5.1 Introduction to Arrays
C++ has adopted the (low-level) C notion of array without change.  In C++ the notion of array is quite 'low level'. By this I mean that in C++, arrays, along with pointers and the notion of conversion of an array to a pointer, provide a mechanism that closely models memory and address concepts in traditional computer hardware. The concept is both simple and general, and has the potential to be quite efficient -- and, in careless hands, it is quite dangerous.

We have said that the C++ array mechanism provides no protection against abuse and error. Ellis and Stroustrup (ARM page 137) point out the low-level nature of C++ arrays result in the following major limitations:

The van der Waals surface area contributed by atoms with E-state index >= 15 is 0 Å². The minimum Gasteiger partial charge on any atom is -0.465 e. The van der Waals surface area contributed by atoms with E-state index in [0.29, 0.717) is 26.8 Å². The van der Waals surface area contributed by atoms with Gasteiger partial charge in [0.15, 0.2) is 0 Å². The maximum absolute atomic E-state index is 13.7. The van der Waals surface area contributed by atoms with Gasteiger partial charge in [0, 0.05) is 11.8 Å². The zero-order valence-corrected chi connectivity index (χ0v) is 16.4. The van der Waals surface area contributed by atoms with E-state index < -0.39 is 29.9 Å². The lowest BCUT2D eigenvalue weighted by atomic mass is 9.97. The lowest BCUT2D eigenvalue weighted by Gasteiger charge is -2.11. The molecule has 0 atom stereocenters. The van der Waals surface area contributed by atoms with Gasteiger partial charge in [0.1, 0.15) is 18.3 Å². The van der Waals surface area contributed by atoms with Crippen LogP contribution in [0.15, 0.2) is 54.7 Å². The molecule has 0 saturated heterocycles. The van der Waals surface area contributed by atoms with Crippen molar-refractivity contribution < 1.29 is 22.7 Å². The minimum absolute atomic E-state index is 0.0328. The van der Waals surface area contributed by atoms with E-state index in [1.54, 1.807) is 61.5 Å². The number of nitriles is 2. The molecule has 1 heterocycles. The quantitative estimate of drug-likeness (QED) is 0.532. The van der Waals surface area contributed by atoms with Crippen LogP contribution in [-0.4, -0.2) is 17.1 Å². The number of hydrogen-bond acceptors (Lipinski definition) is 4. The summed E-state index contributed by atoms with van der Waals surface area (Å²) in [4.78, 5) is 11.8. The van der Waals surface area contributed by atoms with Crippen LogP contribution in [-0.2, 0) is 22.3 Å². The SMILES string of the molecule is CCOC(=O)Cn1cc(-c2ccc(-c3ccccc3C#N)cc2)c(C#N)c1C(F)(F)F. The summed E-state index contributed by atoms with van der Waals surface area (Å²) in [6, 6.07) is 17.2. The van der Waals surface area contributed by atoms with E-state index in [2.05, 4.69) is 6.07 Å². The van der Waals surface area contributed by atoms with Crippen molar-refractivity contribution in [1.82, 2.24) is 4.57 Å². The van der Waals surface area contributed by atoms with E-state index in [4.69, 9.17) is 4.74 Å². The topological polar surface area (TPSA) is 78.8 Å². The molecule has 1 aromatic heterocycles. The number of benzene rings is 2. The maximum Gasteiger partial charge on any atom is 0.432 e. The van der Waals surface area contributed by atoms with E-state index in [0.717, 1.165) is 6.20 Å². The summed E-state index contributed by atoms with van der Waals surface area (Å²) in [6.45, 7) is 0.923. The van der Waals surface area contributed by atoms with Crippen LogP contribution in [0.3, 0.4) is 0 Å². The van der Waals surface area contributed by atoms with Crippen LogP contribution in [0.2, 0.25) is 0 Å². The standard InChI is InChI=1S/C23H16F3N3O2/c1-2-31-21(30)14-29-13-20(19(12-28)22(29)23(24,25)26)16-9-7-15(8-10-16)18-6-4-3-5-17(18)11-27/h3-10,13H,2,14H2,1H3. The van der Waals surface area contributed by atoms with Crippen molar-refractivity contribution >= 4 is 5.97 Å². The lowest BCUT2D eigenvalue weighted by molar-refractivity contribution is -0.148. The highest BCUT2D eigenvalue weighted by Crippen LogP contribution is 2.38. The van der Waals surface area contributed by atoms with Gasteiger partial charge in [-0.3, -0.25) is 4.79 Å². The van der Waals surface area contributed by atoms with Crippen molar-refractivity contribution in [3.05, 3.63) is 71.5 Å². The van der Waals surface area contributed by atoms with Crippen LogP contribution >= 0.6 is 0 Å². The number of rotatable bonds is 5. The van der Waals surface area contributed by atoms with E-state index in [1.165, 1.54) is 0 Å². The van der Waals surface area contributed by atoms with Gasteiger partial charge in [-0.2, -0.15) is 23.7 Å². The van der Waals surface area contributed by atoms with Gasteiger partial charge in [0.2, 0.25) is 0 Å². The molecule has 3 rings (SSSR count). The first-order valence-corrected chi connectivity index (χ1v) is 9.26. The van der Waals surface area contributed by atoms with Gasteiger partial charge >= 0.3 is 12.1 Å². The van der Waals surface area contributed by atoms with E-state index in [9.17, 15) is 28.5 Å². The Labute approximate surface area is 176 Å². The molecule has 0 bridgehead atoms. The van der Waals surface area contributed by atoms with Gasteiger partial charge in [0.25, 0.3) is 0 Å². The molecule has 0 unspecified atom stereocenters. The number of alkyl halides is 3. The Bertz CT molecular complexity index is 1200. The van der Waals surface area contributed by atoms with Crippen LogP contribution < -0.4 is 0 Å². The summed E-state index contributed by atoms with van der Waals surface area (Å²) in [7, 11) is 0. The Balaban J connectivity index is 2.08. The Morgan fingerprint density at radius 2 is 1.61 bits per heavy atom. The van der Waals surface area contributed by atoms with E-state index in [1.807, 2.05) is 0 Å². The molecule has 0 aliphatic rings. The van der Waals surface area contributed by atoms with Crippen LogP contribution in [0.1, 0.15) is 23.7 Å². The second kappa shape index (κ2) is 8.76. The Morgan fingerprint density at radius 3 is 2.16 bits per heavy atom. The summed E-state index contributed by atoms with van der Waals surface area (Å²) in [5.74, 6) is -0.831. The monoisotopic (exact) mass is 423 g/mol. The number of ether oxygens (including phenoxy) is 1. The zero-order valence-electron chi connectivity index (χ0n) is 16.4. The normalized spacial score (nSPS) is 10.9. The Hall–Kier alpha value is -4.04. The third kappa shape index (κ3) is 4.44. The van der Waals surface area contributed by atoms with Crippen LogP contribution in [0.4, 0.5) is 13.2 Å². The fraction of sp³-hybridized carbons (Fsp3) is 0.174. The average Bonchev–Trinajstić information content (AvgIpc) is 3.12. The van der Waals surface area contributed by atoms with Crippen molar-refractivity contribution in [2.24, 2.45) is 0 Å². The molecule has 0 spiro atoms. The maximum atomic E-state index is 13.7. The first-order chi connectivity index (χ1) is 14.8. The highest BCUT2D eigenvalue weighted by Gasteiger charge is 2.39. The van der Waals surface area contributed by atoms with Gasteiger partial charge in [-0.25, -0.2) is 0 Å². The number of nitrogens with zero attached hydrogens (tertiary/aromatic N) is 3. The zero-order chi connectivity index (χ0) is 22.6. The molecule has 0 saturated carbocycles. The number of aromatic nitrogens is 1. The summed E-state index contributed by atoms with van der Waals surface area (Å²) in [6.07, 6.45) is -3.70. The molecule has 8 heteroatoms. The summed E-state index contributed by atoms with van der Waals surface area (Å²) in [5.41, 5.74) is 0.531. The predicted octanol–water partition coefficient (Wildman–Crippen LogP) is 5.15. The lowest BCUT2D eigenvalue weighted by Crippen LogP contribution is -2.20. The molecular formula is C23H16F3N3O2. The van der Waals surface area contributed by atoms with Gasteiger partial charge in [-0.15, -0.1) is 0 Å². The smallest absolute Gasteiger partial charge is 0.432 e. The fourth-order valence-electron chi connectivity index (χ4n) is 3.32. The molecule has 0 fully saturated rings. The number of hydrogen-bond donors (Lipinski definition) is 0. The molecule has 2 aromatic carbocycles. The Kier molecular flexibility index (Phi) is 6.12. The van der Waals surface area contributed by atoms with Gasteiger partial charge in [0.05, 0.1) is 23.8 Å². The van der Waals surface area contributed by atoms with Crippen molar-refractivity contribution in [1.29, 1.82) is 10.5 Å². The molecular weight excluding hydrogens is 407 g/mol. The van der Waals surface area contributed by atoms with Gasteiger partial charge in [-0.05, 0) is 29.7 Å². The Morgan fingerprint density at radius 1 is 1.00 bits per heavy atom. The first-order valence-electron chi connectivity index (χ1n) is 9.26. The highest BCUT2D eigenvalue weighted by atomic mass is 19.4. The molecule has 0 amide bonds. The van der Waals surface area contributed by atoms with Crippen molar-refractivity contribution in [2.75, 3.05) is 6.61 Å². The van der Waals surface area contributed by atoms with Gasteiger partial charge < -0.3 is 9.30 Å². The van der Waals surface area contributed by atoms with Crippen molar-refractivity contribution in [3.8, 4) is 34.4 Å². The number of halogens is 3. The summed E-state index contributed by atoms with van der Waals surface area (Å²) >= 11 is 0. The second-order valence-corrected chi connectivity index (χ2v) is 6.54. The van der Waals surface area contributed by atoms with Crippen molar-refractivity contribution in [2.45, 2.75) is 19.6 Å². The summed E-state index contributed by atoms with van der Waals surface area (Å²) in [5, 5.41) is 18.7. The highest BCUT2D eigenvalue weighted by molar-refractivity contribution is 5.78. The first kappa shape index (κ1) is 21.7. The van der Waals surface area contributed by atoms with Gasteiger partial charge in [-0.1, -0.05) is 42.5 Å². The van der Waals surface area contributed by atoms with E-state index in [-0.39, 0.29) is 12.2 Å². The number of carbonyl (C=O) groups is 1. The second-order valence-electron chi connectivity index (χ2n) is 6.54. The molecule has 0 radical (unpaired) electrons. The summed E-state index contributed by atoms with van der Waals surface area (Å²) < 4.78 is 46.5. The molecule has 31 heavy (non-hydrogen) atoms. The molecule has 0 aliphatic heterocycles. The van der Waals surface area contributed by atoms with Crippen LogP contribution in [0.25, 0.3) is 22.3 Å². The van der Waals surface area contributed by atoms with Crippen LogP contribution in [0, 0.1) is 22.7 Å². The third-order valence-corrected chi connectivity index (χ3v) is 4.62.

1) An array is of fixed size, with the size specified at compile time.
2) An array is one-dimensional. Multidimensional arrays in C/C++ are arrays of base type arrays.
3) An array is not self-describing. Given a pointer to an array, there is no information to determine the size of an array.

This last property means that passing an array as a function parameter is inherently dangerous. The array type deteriorates into a pointer when passed as a function parameter. This implies that a separate size parameter must be provided for safety if a function is to have an array argument.

If any of the properties mentioned are a problem in programming, the C++ programmer always has the option to create an ADT by embedding the array in a class. This class could overload the [] operator and provide array bounds checking, variable array size, or otherwise addresses the above properties that are seen as shortcomings in a given setting.
Declaring and Referencing Arrays